[Editorial Analysis] Too many IITs, unrealistic expectations

Mains Paper 2: National
Prelims level: University Grants Commission
Mains level: Issues relating to development and management of Social Sector/Services relating to Health, Education, Human Resources.


• The recent decision of the University Grants Commission to permit select IITs under the ‘Institutions of Eminence’ category to set up campuses abroad could further weaken these already stretched institutions.

• It is time to rethink the changing role and mandate of IITs in order to ensure that quality and focus are maintained and by prioritising the needs of India, but with a 21st-century twist.

What the IITs are, are not:

• The original five IITs were established in the 1950s and early 1960s Four had a foreign collaborator: IIT Bombay (the Soviet Union), IIT Madras (Germany), IIT Kanpur (the United States), and IIT Delhi (the United Kingdom).

• Currently, there are 23 IITs. After setting up IIT Delhi in 1961, it took another 34 years to establish the sixth IIT in Guwahati (1994). Since then, 17 more IITs have been established, including several that resulted from upgrading existing institutions.

The IITs focused:

• The IITs focused exclusively on technology, innovation, research and engineering.

• They later added the humanities and social sciences, but these programmes were modest until the 2020 National Education Policy emphasised the IITs should focus more on “holistic and multidisciplinary education”.

The Human resource in IITs and issues:

• According to data available with the Council of Indian Institutes of Technology, the IITs are small institutions with average student enrolments in the five older IITs of around 10,000.

• Some of the newer ones remain quite small, with fewer than 400 students. The older IITs have faculties of around 1,000, while some of the new ones, such as those in Palakkad and Jammu, employ 100.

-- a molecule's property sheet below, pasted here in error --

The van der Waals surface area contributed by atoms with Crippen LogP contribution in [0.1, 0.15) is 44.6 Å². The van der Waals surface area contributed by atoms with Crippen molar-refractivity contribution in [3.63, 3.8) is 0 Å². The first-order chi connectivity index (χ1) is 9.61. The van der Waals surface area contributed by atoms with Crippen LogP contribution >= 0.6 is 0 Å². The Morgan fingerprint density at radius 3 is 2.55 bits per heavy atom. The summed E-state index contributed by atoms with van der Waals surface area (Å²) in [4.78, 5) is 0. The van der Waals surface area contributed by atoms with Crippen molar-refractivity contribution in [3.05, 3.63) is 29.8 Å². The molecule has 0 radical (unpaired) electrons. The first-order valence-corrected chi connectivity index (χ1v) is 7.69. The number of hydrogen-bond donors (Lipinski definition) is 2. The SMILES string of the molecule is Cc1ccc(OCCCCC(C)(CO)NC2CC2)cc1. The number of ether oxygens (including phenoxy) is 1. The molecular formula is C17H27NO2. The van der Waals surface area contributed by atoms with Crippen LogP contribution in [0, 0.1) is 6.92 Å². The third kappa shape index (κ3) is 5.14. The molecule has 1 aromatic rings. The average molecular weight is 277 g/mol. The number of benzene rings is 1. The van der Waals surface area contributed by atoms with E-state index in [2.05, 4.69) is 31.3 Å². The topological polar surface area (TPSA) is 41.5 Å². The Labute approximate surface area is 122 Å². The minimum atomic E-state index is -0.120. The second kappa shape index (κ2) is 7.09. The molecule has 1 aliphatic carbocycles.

• Most of the IITs suffer from a severe shortage of professors. For example, IIT Dhanbad is approved to hire 781 instructors but only 301 positions were filled as of January 2021.

The IITs Offerings, students, faculty:

• The IITs started as undergraduate institutions; they gradually added small post-graduate programmers, but some are now adding significant post-graduate offerings. IIT-Bombay’s student enrolment, for example, was 58% post-graduate during 2019-20.

• The IITs were, and are, self-consciously elite institutions aiming at the highest international academic standards — a tradition which, in our view, is important but increasingly difficult to maintain.

• Around 7,00,000 students sit for the national engineering entrance examination for the IITs and several other elite institutions each year and a vast majority of them target the 16,000-plus seats available in the 23 IITs.

• The dropout rates at the IITs are infinitesimal and declining, from 2.25% in 2015-16 to 0.68% in 2019-20.

Things began to change:

• The IITs could not attract a sufficient number of young faculties to fill vacancies resulting from retirements.

• The emerging IT and related industries in India offered much more attractive salaries and exciting work opportunities, and many were lured to universities and industry in other countries.